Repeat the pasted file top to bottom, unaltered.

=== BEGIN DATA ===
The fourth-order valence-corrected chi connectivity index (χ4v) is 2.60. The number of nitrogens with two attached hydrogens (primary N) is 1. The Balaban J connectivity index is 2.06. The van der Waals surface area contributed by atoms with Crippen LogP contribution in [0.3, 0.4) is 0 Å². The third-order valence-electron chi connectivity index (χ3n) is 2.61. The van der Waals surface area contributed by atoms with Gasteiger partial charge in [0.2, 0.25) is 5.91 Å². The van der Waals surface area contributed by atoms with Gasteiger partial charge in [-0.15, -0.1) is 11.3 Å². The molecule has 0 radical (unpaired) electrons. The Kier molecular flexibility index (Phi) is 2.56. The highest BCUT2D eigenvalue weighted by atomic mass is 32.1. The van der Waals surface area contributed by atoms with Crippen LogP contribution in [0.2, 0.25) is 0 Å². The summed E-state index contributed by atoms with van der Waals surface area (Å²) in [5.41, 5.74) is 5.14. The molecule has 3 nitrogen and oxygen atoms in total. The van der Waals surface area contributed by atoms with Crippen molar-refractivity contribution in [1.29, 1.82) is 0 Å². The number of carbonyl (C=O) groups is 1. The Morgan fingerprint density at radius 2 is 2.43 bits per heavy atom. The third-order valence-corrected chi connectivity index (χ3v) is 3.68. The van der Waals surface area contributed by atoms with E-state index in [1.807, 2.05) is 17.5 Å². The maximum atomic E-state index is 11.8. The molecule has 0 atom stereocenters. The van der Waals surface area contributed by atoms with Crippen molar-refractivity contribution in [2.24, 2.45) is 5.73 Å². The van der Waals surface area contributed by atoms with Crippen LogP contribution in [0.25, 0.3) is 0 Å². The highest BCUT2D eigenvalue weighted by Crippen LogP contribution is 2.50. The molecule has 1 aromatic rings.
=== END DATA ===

The fourth-order valence-corrected chi connectivity index (χ4v) is 2.60. The number of nitrogens with two attached hydrogens (primary N) is 1. The Balaban J connectivity index is 2.06. The van der Waals surface area contributed by atoms with Crippen LogP contribution in [0.3, 0.4) is 0 Å². The third-order valence-electron chi connectivity index (χ3n) is 2.61. The van der Waals surface area contributed by atoms with Gasteiger partial charge in [0.2, 0.25) is 5.91 Å². The van der Waals surface area contributed by atoms with Gasteiger partial charge in [-0.15, -0.1) is 11.3 Å². The molecule has 0 radical (unpaired) electrons. The Kier molecular flexibility index (Phi) is 2.56. The highest BCUT2D eigenvalue weighted by atomic mass is 32.1. The van der Waals surface area contributed by atoms with Crippen LogP contribution in [0.2, 0.25) is 0 Å². The summed E-state index contributed by atoms with van der Waals surface area (Å²) in [5.41, 5.74) is 5.14. The molecule has 3 nitrogen and oxygen atoms in total. The van der Waals surface area contributed by atoms with Crippen molar-refractivity contribution in [1.29, 1.82) is 0 Å². The number of carbonyl (C=O) groups is 1. The Morgan fingerprint density at radius 2 is 2.43 bits per heavy atom. The third-order valence-corrected chi connectivity index (χ3v) is 3.68. The van der Waals surface area contributed by atoms with E-state index in [1.807, 2.05) is 17.5 Å². The maximum atomic E-state index is 11.8. The molecule has 0 atom stereocenters. The van der Waals surface area contributed by atoms with Crippen molar-refractivity contribution in [2.24, 2.45) is 5.73 Å². The van der Waals surface area contributed by atoms with Crippen LogP contribution in [0.25, 0.3) is 0 Å². The highest BCUT2D eigenvalue weighted by Crippen LogP contribution is 2.50. The molecule has 1 aromatic rings.